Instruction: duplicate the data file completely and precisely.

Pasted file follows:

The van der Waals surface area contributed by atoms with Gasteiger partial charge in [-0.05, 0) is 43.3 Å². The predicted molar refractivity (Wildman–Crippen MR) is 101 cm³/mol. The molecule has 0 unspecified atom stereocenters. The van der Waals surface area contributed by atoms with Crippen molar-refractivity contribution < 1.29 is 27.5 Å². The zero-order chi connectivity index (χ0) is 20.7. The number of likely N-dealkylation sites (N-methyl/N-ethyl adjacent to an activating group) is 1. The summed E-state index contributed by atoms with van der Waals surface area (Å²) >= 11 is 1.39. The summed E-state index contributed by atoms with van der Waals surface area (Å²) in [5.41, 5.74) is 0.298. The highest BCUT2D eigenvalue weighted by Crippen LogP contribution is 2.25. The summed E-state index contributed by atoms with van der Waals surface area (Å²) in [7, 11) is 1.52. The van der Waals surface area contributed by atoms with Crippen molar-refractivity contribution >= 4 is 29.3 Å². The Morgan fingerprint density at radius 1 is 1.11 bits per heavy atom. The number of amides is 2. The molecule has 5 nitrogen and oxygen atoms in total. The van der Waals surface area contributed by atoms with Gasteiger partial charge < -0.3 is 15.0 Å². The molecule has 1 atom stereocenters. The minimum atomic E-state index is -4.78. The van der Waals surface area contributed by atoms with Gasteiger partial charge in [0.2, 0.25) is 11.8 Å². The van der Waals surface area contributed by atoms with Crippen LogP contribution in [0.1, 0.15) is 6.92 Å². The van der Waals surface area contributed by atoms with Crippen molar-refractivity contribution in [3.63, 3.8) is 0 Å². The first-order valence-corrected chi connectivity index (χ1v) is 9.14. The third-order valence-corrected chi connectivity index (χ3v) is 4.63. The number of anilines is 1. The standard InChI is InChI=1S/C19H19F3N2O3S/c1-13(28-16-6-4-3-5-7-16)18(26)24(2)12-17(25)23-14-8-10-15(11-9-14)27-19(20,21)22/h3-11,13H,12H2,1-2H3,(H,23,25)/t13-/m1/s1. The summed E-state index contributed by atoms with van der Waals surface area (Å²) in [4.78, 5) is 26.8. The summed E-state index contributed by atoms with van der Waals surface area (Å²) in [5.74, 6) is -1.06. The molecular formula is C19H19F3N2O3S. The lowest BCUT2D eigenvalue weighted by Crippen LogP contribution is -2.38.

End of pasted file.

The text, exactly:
The van der Waals surface area contributed by atoms with Gasteiger partial charge in [-0.05, 0) is 43.3 Å². The predicted molar refractivity (Wildman–Crippen MR) is 101 cm³/mol. The molecule has 0 unspecified atom stereocenters. The van der Waals surface area contributed by atoms with Crippen molar-refractivity contribution < 1.29 is 27.5 Å². The zero-order chi connectivity index (χ0) is 20.7. The number of likely N-dealkylation sites (N-methyl/N-ethyl adjacent to an activating group) is 1. The summed E-state index contributed by atoms with van der Waals surface area (Å²) >= 11 is 1.39. The summed E-state index contributed by atoms with van der Waals surface area (Å²) in [5.41, 5.74) is 0.298. The highest BCUT2D eigenvalue weighted by Crippen LogP contribution is 2.25. The summed E-state index contributed by atoms with van der Waals surface area (Å²) in [7, 11) is 1.52. The van der Waals surface area contributed by atoms with Crippen molar-refractivity contribution >= 4 is 29.3 Å². The Morgan fingerprint density at radius 1 is 1.11 bits per heavy atom. The number of amides is 2. The molecule has 5 nitrogen and oxygen atoms in total. The van der Waals surface area contributed by atoms with Gasteiger partial charge < -0.3 is 15.0 Å². The molecule has 1 atom stereocenters. The minimum atomic E-state index is -4.78. The van der Waals surface area contributed by atoms with Gasteiger partial charge in [0.2, 0.25) is 11.8 Å². The van der Waals surface area contributed by atoms with Crippen LogP contribution in [0.1, 0.15) is 6.92 Å². The van der Waals surface area contributed by atoms with Crippen molar-refractivity contribution in [3.63, 3.8) is 0 Å². The first-order valence-corrected chi connectivity index (χ1v) is 9.14. The third-order valence-corrected chi connectivity index (χ3v) is 4.63. The number of anilines is 1. The standard InChI is InChI=1S/C19H19F3N2O3S/c1-13(28-16-6-4-3-5-7-16)18(26)24(2)12-17(25)23-14-8-10-15(11-9-14)27-19(20,21)22/h3-11,13H,12H2,1-2H3,(H,23,25)/t13-/m1/s1. The summed E-state index contributed by atoms with van der Waals surface area (Å²) in [4.78, 5) is 26.8. The summed E-state index contributed by atoms with van der Waals surface area (Å²) in [5.74, 6) is -1.06. The molecular formula is C19H19F3N2O3S. The lowest BCUT2D eigenvalue weighted by Crippen LogP contribution is -2.38.